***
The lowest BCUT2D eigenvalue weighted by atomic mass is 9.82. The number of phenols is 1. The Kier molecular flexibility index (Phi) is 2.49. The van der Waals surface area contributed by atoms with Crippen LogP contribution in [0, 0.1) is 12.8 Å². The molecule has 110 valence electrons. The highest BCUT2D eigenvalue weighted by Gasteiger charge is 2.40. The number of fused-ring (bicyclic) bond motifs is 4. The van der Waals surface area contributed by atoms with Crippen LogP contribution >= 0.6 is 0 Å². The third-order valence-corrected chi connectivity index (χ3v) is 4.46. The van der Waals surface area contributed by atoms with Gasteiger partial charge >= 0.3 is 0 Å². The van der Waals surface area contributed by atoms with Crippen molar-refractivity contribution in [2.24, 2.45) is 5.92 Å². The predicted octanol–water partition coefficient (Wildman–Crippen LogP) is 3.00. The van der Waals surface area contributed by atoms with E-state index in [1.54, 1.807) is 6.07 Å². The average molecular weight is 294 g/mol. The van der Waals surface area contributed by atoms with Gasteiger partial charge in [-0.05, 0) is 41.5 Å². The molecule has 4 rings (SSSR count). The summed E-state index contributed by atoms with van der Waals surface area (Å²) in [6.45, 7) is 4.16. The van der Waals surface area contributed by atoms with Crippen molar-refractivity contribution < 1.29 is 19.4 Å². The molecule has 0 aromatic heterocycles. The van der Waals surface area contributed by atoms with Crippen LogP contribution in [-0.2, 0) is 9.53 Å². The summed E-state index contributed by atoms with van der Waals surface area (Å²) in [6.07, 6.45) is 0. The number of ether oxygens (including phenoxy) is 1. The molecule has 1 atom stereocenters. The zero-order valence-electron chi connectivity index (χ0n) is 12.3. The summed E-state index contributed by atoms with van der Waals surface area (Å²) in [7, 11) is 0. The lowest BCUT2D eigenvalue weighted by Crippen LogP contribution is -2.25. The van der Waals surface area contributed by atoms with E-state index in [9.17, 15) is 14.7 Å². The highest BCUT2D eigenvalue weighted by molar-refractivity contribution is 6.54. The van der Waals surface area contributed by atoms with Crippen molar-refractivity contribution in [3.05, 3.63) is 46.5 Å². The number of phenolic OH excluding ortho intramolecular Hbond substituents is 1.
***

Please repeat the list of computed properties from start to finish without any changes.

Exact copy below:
The lowest BCUT2D eigenvalue weighted by atomic mass is 9.82. The number of phenols is 1. The Kier molecular flexibility index (Phi) is 2.49. The van der Waals surface area contributed by atoms with Crippen LogP contribution in [0, 0.1) is 12.8 Å². The molecule has 110 valence electrons. The highest BCUT2D eigenvalue weighted by Gasteiger charge is 2.40. The number of fused-ring (bicyclic) bond motifs is 4. The van der Waals surface area contributed by atoms with Crippen LogP contribution >= 0.6 is 0 Å². The third-order valence-corrected chi connectivity index (χ3v) is 4.46. The van der Waals surface area contributed by atoms with Gasteiger partial charge >= 0.3 is 0 Å². The van der Waals surface area contributed by atoms with Crippen molar-refractivity contribution in [2.24, 2.45) is 5.92 Å². The predicted octanol–water partition coefficient (Wildman–Crippen LogP) is 3.00. The van der Waals surface area contributed by atoms with E-state index in [1.54, 1.807) is 6.07 Å². The average molecular weight is 294 g/mol. The van der Waals surface area contributed by atoms with Gasteiger partial charge in [-0.05, 0) is 41.5 Å². The molecule has 4 rings (SSSR count). The summed E-state index contributed by atoms with van der Waals surface area (Å²) in [6.45, 7) is 4.16. The van der Waals surface area contributed by atoms with Crippen molar-refractivity contribution < 1.29 is 19.4 Å². The molecule has 0 aromatic heterocycles. The van der Waals surface area contributed by atoms with Crippen LogP contribution in [-0.2, 0) is 9.53 Å². The summed E-state index contributed by atoms with van der Waals surface area (Å²) in [6.07, 6.45) is 0. The number of ether oxygens (including phenoxy) is 1. The molecule has 1 atom stereocenters. The zero-order valence-electron chi connectivity index (χ0n) is 12.3. The summed E-state index contributed by atoms with van der Waals surface area (Å²) in [7, 11) is 0. The lowest BCUT2D eigenvalue weighted by Crippen LogP contribution is -2.25. The van der Waals surface area contributed by atoms with E-state index in [9.17, 15) is 14.7 Å². The highest BCUT2D eigenvalue weighted by molar-refractivity contribution is 6.54. The van der Waals surface area contributed by atoms with Crippen molar-refractivity contribution in [3.05, 3.63) is 46.5 Å². The number of phenolic OH excluding ortho intramolecular Hbond substituents is 1.